How to troubleshoot Linux using dmesg


The dmesg command is a Linux utility that retrieves kernel-related messages from the kernel ring buffer and displays them. The ring buffer holds information regarding hardware, device drivers’ initialization, and kernel modules’ messages that occur during system startup.
The dmesg command is crucial for diagnosing hardware-related errors, warnings, and device failure.

Usage of dmesg command

When the command “dmesg” is executed, just the most recent messages received from the kernel ring buffer are displayed. This function validates messages stored in the kernel’s ring buffer. Use “sudo” as a non-root user to execute root-level commands without being root.

sudo dmesg

When we use the dmesg command, it gives a lot of output. We can use the tail, head, or fewer commands to see the logs page by page. To find a specific log or term, you can use the forward slash (/) to search within “less.”

sudo dmesg | less

Display Colored Messages

By default, dmesg gives colored output, as shown above. If you want to change the colors to understand the messages better, you can use the “L” command.

sudo dmesg -L

Add the “–color=never” option to dmesg if you don’t want colored outputs. Run the command below:

Display Messages as They Arrive

You can watch the kernel ring buffer in real time using the- following option. After the system starts up, the option tells the command to wait for new messages about hardware or kernel modules.
Run the following dmesg command to start monitoring the kernel ring buffer in real-time:

sudo dmesg --follow

Search for a Specific Term

If you want to look for specific problems or hardware messages, you can pipe the output of dmesg into grep and search for a string or pattern.
For example, run the following command to find messages about memory:

dmesg | grep -i memory

The output shows each line from the buffer where the memory string is stored. Case sensitivity is ignored when you use the -i (ignore case) switch.
You can also run the following commands to find buffer messages about USB, serial ports, networks, or hard drives:


dmesg | grep -i usb

Serial Ports

dmesg | grep -i tty


dmesg | grep -i eth

Hard Drives

sudo dmesg | grep -i sda

You can search for more than one term at once by adding the -E option to grep, putting the search terms in quotes, and putting a pipe between them. For instance:

sudo dmesg | grep -E "memory|tty"

Read and Clear dmesg Logs

With the -c (read-clear) option, you can clear the dmesg log after it has been printed. When you clear the buffer, you ensure you only have valid messages from the most recent reboot.
Note: To save the whole log to a file before clearing it, use sudo dmesg > log file to send the output to a file.
Type the following command:

sudo dmesg -c

If you run dmesg again, it won’t show anything because the log has been cleared.

Enable Timestamps in dmesg Logs

Add the -H –human) option to the end of dmesg output to turn on timestamps. This makes the output human-readable and automatically sends it to a pager (less).
Type the following command:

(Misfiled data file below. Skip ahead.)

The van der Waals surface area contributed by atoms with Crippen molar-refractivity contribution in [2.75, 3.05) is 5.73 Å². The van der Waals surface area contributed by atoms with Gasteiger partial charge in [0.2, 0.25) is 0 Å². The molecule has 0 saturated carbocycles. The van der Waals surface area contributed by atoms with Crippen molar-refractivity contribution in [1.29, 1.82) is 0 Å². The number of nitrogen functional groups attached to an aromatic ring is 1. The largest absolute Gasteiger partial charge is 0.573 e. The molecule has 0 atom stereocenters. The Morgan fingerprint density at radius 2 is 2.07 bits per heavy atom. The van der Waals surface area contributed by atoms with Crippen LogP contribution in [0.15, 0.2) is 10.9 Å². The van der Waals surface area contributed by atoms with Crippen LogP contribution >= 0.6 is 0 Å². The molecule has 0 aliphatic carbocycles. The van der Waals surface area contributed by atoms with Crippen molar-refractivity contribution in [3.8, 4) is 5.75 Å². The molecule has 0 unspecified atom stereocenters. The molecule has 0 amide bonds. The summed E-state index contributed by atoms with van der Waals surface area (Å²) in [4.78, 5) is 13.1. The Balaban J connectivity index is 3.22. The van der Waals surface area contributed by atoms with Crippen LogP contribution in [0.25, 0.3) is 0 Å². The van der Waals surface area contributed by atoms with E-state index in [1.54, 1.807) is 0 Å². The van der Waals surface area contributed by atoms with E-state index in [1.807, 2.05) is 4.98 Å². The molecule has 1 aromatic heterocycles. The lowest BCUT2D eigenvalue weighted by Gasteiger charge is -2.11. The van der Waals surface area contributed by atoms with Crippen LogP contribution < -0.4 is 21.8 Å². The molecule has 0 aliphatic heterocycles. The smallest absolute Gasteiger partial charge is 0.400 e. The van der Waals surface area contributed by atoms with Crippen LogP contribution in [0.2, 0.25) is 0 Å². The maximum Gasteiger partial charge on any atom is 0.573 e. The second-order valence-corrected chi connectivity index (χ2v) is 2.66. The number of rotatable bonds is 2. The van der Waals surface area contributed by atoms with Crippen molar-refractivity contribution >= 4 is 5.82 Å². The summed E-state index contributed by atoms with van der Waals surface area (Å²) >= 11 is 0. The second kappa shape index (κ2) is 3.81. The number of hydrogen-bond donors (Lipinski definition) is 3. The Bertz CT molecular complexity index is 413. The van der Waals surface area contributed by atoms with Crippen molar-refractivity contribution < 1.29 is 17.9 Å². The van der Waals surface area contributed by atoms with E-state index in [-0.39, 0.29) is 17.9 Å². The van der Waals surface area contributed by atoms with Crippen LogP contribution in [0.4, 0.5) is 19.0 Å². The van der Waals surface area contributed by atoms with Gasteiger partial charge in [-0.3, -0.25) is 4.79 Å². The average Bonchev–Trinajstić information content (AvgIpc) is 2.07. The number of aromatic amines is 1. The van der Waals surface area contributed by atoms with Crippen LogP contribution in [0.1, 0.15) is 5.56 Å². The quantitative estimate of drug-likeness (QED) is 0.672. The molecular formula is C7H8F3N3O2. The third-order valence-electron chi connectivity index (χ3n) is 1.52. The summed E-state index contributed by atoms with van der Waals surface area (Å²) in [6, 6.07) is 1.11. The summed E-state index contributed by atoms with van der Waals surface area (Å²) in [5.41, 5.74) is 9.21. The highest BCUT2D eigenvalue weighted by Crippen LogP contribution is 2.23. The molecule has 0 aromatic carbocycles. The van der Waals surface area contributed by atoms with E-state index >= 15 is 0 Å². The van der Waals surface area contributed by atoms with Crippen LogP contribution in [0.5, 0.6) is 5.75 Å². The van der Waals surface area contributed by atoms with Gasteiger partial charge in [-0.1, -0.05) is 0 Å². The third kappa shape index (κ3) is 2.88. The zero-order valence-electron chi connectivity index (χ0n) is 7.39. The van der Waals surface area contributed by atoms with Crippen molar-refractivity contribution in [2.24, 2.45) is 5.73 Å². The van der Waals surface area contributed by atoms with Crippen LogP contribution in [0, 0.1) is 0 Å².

sudo dmesg -H

The command adds a timestamp that shows the exact date and time in minutes. Seconds and nanoseconds describe events that happen in the same minute.
Quit the pager by entering Q.

Enable Human-Readable Timestamps

Use the -T (–ctime) option to turn on timestamps that humans can read. The option removes the nanosecond precision from the output, but it makes the timestamps easier to understand.

sudo dmesg -T

Standard dates and times are used for the timestamps in the output, and the resolution is in minutes. Each action that happened in the same minute gets the same time stamp.

Choose Timestamp Format

You can choose the timestamp format with the –time-format [format] option. The available formats are:


To use the iso format, for example, run:

sudo dmesg --time-format=iso

Now, a timestamp looks like this: YYYY-MM-DDT>. HH:MM:SS, microseconds>+offset from UTC zone>.

Note: When the system is turned off and on again, the time shown by iso and ctime may not be correct.

Combining Facility and Level

Use the -x (decode) option to show each buffer message’s facility and log level at the beginning of each line. For example, type:

sudo dmesg -x

Read dmesg Log File

In the following example, we use the cat command to see the log file and pipe it into grep to search for a certain string:

cat dmesg | grep amd

Check for a CD Drive

Examine the buffer message log to determine whether or not a remote machine has a CD drive. For example, the following command displays all CD device initialization messages:

sudo dmesg | grep -iE 'cdrom|dvd|cd/rw|cd-rom'

The results show information on the available CD-ROM drives, including this machine’s virtual CD-ROM drive.

Remove sudo Requirement

Any user can now run dmesg and examine kernel ring buffer messages by removing the need for superuser privileges. To eliminate the sudo need, use the following command:

sudo sysctl -w kernel.dmesg_restrict=0

Any user on the system can execute dmesg after setting the limitations to 0.

Force dmesg command to use syslog

There are some cases where we might wish dmesg to acquire its data from syslog rather than /dev/kmsg. These cases can arise in a variety of contexts. The option “-S” makes this very simple to accomplish; an illustration of this is provided below:

dmesg -S

Display raw message buffer using ‘-r’ option
For an example of how to display the raw message buffer using the dmesg command, see the following example.

dmesg -r


This tutorial demonstrated how to examine and take control of the Linux kernel ring buffer by utilizing the dmesg tool. The program is beneficial when investigating problems with the kernel or the hardware.

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